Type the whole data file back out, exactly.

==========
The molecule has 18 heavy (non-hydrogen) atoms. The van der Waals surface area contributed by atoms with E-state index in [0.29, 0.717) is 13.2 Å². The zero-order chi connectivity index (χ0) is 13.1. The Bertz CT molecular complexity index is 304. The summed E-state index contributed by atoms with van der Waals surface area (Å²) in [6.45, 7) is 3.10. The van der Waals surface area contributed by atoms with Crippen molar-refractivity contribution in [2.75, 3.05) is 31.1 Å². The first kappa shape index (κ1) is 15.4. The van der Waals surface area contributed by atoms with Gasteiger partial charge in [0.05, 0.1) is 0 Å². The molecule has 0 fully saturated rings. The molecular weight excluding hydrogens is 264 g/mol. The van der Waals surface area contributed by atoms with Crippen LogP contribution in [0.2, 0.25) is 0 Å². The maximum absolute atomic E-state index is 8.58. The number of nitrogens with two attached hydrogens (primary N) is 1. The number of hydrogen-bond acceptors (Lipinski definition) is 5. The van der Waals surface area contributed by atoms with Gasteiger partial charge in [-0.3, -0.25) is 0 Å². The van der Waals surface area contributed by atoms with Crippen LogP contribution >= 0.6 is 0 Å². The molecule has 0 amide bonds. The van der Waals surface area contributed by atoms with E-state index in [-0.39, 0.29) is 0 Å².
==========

The molecule has 18 heavy (non-hydrogen) atoms. The van der Waals surface area contributed by atoms with E-state index in [0.29, 0.717) is 13.2 Å². The zero-order chi connectivity index (χ0) is 13.1. The Bertz CT molecular complexity index is 304. The summed E-state index contributed by atoms with van der Waals surface area (Å²) in [6.45, 7) is 3.10. The van der Waals surface area contributed by atoms with Crippen molar-refractivity contribution in [2.75, 3.05) is 31.1 Å². The first kappa shape index (κ1) is 15.4. The van der Waals surface area contributed by atoms with Gasteiger partial charge in [0.05, 0.1) is 0 Å². The molecule has 0 fully saturated rings. The molecular weight excluding hydrogens is 264 g/mol. The van der Waals surface area contributed by atoms with Crippen LogP contribution in [0.2, 0.25) is 0 Å². The maximum absolute atomic E-state index is 8.58. The number of nitrogens with two attached hydrogens (primary N) is 1. The number of hydrogen-bond acceptors (Lipinski definition) is 5. The van der Waals surface area contributed by atoms with Gasteiger partial charge in [-0.3, -0.25) is 0 Å². The van der Waals surface area contributed by atoms with Crippen LogP contribution >= 0.6 is 0 Å². The molecule has 0 amide bonds. The van der Waals surface area contributed by atoms with E-state index in [-0.39, 0.29) is 0 Å².